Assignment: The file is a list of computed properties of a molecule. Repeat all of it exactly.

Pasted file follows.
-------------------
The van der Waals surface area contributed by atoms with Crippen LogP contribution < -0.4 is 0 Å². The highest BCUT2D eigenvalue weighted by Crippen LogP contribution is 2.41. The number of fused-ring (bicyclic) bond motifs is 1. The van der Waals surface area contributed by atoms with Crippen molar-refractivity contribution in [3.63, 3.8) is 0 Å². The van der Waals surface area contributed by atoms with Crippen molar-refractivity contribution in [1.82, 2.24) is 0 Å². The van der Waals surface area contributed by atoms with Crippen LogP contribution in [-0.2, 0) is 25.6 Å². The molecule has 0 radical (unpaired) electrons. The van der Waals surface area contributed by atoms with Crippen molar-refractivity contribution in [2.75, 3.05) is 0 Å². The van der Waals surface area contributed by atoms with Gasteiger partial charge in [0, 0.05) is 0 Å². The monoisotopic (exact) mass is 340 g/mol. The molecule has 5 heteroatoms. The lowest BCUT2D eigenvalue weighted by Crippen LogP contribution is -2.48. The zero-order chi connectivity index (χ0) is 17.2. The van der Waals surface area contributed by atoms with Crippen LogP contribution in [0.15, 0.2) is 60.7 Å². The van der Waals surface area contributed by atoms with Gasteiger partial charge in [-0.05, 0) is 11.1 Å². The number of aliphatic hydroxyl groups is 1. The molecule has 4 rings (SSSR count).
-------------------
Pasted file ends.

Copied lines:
The van der Waals surface area contributed by atoms with Crippen LogP contribution < -0.4 is 0 Å². The highest BCUT2D eigenvalue weighted by Crippen LogP contribution is 2.41. The number of fused-ring (bicyclic) bond motifs is 1. The van der Waals surface area contributed by atoms with Crippen molar-refractivity contribution in [3.63, 3.8) is 0 Å². The van der Waals surface area contributed by atoms with Crippen molar-refractivity contribution in [1.82, 2.24) is 0 Å². The van der Waals surface area contributed by atoms with Crippen LogP contribution in [-0.2, 0) is 25.6 Å². The molecule has 0 radical (unpaired) electrons. The van der Waals surface area contributed by atoms with Crippen molar-refractivity contribution in [2.75, 3.05) is 0 Å². The van der Waals surface area contributed by atoms with Gasteiger partial charge in [0, 0.05) is 0 Å². The monoisotopic (exact) mass is 340 g/mol. The molecule has 5 heteroatoms. The lowest BCUT2D eigenvalue weighted by Crippen LogP contribution is -2.48. The zero-order chi connectivity index (χ0) is 17.2. The van der Waals surface area contributed by atoms with Crippen LogP contribution in [0.15, 0.2) is 60.7 Å². The van der Waals surface area contributed by atoms with Gasteiger partial charge in [-0.05, 0) is 11.1 Å². The number of aliphatic hydroxyl groups is 1. The molecule has 4 rings (SSSR count).